Stone Barns Center for Food and Agriculture
Edited by Martha Hodgkins
Princeton Architectural Press 2016
Review by Debbie Weingarten
As the average age of the American farmer creeps ever closer to 60, we find ourselves in a serious pickle. Consider this: There are more farmers over the age of 75 than there are between the ages of 35 and 44. If you work in agriculture, or if you think about it on the regular, you can wet your finger and stick it up in the air, and you will feel the looming questions like a strong breeze: What will happen to the 573 million acres (70 percent of our nation’s total farmland) expected to change hands over the next two decades? What will happen to the farm infrastructure—the barns, the mills, the butcheries, the good livestock expertly bred over decades? And what of the precious knowledge and skills tucked inside the brains and bodies of our older agrarians? Will there be enough young farmers to take the reins, to steward our farmland, to grow our nation’s food?
These questions are the fire and the urgency beneath a new anthology, just released by Stone Barns Center for Food and Agriculture. In Letters to a Young Farmer: On Food, Farming, and Our Future, 36 wise and influential farmers, writers, chefs, and food activists (including Edible Baja Arizona’s own Gary Paul Nabhan) dish out advice and inspiration for those aspiring to farm for a living. Some of them were young farmers themselves, conflicted between choosing a life built on logic and one built on heart. Mary-Howell Martens, a grain farmer from upstate New York, writes, “Once, not very long ago, I was an innocent suburban Long Island teenager working at a children’s community vegetable garden, gleefully shocking my family by declaring that I wanted to be a farmer.”
The authors were prompted with a single question: What would you say to young farmers who are setting out to farm now? While the responses vary in tone and advice, there is a strong echo of the foundational importance and necessity of farming. “Farming is the oldest profession, and young people should be highly recognized for wanting to become farmers,” writes Ben Burkett, a fourth generation African-American farmer from Mississippi. Nancy Vail and Jered Lawson, the cofounders of Pie Ranch, write, “If there’s one job in the world that offers the chance to save humanity on the planet, it’s yours. No pressure.”
But there is also a strong dose of reality in these pages. Mary Berry, an eighth generation Kentucky farmer and founder of The Berry Center, begins her letter with notable disquiet. “After a couple of months of starting and stopping this letter, I have three dilemmas that I keep running up against, and so I will just tell you what they are. The first is a general reluctance to encourage you to take up what I know to be an incredibly difficult, demanding, and sometimes heartbreaking way to make a living.”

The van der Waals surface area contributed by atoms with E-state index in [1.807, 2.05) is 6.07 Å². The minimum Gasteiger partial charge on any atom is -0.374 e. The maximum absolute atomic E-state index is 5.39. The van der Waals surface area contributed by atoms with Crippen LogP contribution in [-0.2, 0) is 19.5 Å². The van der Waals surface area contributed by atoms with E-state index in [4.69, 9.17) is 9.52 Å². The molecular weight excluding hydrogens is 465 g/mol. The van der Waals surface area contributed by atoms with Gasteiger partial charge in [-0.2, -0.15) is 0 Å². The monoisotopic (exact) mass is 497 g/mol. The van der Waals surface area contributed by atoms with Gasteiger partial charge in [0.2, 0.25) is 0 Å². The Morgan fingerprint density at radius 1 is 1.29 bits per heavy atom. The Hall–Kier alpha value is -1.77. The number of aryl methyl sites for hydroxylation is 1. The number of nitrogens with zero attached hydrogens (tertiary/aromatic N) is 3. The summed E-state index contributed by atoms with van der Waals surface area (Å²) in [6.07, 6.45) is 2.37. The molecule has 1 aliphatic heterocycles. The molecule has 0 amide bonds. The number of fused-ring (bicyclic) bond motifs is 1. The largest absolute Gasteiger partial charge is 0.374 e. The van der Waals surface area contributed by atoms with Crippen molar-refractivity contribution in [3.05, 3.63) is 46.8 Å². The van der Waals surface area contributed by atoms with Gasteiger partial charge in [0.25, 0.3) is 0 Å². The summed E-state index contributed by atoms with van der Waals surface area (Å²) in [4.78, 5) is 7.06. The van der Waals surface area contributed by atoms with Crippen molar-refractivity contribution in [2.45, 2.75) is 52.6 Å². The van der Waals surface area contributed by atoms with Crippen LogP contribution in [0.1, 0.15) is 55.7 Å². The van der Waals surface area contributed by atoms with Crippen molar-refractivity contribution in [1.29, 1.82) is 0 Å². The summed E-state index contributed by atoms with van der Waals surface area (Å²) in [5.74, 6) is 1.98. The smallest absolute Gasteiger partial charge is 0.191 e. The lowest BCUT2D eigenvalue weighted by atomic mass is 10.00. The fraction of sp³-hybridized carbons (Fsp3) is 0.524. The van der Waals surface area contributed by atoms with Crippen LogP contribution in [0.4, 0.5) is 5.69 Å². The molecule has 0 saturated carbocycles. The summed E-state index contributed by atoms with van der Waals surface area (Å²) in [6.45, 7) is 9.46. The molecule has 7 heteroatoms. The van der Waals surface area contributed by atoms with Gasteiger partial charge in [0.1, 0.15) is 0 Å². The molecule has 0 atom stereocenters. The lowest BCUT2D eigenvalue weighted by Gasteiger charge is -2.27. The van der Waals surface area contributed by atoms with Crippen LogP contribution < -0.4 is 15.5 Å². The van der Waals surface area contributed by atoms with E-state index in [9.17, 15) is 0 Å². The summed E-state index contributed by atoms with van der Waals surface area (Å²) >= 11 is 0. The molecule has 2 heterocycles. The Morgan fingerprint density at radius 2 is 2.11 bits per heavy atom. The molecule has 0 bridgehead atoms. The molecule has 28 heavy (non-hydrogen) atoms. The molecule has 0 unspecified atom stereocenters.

Indeed, the economic and physical realities of farming rear up in these letters. “You have to have faith that it is your calling because undertaking it does not make much economic, social, or political sense at all,” writes Nabhan. Again and again, the authors remind our young farmers that they will likely not be particularly well-off—at least, in the financial sense of the word—with the money made from farming. There are, however, practical tips given for making a modest, decent living. Live frugally. Stay home; don’t go out if you can help it. If possible, extend your season. Don’t buy equipment if you can borrow it. Plant on time. Develop healthy relationships with mentors. Don’t buy a 400-acre farm if you only intend to grow on 20 acres of it. Know how long it takes to complete certain tasks, and price your product accordingly—as Joel Salatin writes, “How long does it take to gut a chicken? Put away a dozen eggs? Plant a foot of carrots? The numbers should be on the tip of your tongue for the things you’re growing and the procedures you’re doing.”
Ultimately, young and beginning farmers need allies throughout the food system. And that means chefs, nonprofit advocates, land activists, experienced farmers, grocers, and so on. After all, we will only be successful in creating food system change if we think and act as a system, wherein the parts rely upon one another to make the machine go. If you are an eater of food, you are central to this conversation, to the sorting out of these challenges. As a community, we must create opportunities for our young farmers to succeed—physically, economically, and emotionally—for our entire society is built in the chaff of agriculture.
Reading these essays feels a bit like listening to a series of toasts at a wedding reception. There are moments for chuckling, for personal recognition, for raising one’s fist in resistance to the status quo, for drop-dead seriousness. Letters to a Young Farmer is a collective toast to the perseverance of youth and spirit, and a whole lot of hope for the future of our food. Clink.
Debbie Weingarten is the co-founder of the Farm Education and Resource Network and a writing partner with the Female Farmer Project. She loves coffee, nectarines, and monsoon season.